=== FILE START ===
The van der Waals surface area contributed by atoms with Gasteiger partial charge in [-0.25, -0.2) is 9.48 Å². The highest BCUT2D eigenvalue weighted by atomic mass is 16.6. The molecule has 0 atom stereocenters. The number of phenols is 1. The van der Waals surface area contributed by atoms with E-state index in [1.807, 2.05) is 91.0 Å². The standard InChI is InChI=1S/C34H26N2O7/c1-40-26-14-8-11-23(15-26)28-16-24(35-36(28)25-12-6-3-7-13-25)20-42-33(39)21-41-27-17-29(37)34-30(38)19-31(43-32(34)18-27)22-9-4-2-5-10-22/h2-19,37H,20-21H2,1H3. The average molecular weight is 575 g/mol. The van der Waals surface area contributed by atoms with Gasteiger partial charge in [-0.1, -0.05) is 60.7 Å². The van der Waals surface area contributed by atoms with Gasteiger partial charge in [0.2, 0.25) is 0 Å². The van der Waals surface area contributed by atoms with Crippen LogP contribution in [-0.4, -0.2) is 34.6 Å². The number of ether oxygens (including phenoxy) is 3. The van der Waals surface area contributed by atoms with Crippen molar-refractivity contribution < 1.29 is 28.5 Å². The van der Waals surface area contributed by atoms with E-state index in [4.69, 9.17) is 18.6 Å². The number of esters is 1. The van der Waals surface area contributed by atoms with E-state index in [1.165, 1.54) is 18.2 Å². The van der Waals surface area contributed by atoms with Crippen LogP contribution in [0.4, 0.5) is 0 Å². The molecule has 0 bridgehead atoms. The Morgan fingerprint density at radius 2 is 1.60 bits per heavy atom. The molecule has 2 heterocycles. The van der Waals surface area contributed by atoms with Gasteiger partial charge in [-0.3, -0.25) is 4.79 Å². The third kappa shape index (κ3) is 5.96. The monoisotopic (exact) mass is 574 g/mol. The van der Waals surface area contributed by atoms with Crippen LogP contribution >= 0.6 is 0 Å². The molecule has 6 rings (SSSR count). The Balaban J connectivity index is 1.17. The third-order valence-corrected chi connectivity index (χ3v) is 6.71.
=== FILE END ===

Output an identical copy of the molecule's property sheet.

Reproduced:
The van der Waals surface area contributed by atoms with Gasteiger partial charge in [-0.25, -0.2) is 9.48 Å². The highest BCUT2D eigenvalue weighted by atomic mass is 16.6. The molecule has 0 atom stereocenters. The number of phenols is 1. The van der Waals surface area contributed by atoms with E-state index in [1.807, 2.05) is 91.0 Å². The standard InChI is InChI=1S/C34H26N2O7/c1-40-26-14-8-11-23(15-26)28-16-24(35-36(28)25-12-6-3-7-13-25)20-42-33(39)21-41-27-17-29(37)34-30(38)19-31(43-32(34)18-27)22-9-4-2-5-10-22/h2-19,37H,20-21H2,1H3. The average molecular weight is 575 g/mol. The van der Waals surface area contributed by atoms with Gasteiger partial charge in [-0.1, -0.05) is 60.7 Å². The van der Waals surface area contributed by atoms with Gasteiger partial charge in [0.2, 0.25) is 0 Å². The van der Waals surface area contributed by atoms with Crippen LogP contribution in [-0.4, -0.2) is 34.6 Å². The number of ether oxygens (including phenoxy) is 3. The van der Waals surface area contributed by atoms with Crippen molar-refractivity contribution < 1.29 is 28.5 Å². The van der Waals surface area contributed by atoms with E-state index in [4.69, 9.17) is 18.6 Å². The number of esters is 1. The van der Waals surface area contributed by atoms with E-state index in [1.165, 1.54) is 18.2 Å². The van der Waals surface area contributed by atoms with Crippen LogP contribution in [0.4, 0.5) is 0 Å². The molecule has 0 bridgehead atoms. The Morgan fingerprint density at radius 2 is 1.60 bits per heavy atom. The molecule has 2 heterocycles. The van der Waals surface area contributed by atoms with Gasteiger partial charge in [-0.3, -0.25) is 4.79 Å². The third kappa shape index (κ3) is 5.96. The monoisotopic (exact) mass is 574 g/mol. The van der Waals surface area contributed by atoms with Crippen LogP contribution >= 0.6 is 0 Å². The molecule has 6 rings (SSSR count). The Balaban J connectivity index is 1.17. The third-order valence-corrected chi connectivity index (χ3v) is 6.71.